I Have No Idea What to Talk About Anymore.

Most marketers can relate to that feeling. Whether you write blog content, host a podcast, run webinars, send an e-newsletter, produce videos, or create ads, you’ve probably been tapped out of ideas.

When you don’t know what to say, you focus on what you do know–which is your company and/or the features and benefits of your products and services. But, unfortunately, talking about yourself is a terrible way to approach marketing and sales.

Those six buckets represent a core part of the larger marketing content framework we use at Red Caffeine. That method allows us to organize our foundational messaging and plan campaigns with specific objectives.

Six buckets allow you to cover a wide range of subjects. Think of this as a six-piece pie in which buckets one and two should represent the most significant and important pieces, while buckets five and six are the smallest and least important for driving new business.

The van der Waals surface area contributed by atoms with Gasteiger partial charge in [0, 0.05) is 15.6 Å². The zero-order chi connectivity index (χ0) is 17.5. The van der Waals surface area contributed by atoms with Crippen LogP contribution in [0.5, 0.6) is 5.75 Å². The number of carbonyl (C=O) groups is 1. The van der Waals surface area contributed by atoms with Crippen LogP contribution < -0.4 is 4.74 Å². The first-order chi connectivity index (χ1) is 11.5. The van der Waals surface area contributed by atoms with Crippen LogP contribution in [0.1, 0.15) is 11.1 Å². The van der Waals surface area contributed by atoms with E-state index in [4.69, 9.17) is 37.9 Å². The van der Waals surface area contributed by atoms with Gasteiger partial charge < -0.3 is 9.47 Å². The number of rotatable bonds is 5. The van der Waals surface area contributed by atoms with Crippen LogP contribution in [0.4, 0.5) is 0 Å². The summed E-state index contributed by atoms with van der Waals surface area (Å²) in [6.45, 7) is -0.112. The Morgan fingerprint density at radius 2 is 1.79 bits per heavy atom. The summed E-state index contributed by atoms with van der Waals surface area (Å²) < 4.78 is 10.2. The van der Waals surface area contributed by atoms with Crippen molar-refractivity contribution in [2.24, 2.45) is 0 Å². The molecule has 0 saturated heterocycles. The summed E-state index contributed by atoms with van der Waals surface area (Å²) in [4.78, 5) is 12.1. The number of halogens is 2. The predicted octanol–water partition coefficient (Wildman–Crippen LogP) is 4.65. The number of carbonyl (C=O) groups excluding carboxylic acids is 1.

Here’s how you can use these buckets.

Bucket 1:

Customer FAQs, Pain Points, and Opportunities

The most valuable content addresses your customers’ challenges. It ranks well in search results and positions your company as a knowledgeable resource because it answers customers’ questions.

Providing answers or advice with empathy shows that you understand their industry and their unique situation and that you’re on their side as a partner who wants to help them succeed.

This is the most critical bucket because it forces companies to be audience-centric rather than quickly falling into old habits in which you talk about yourself too much.

Bucket 2:

Case Studies, Reviews, Testimonials, and Certifications

There’s no better way to show credibility than third-party testimonials and reviews from satisfied customers. They let others know what working with your company is like and why they should choose you. Best of all, third-party quotes are trusted by buyers more than any statements made by your company.

Case studies show prospects how you approach problems they likely understand and how you solve them to produce valuable results.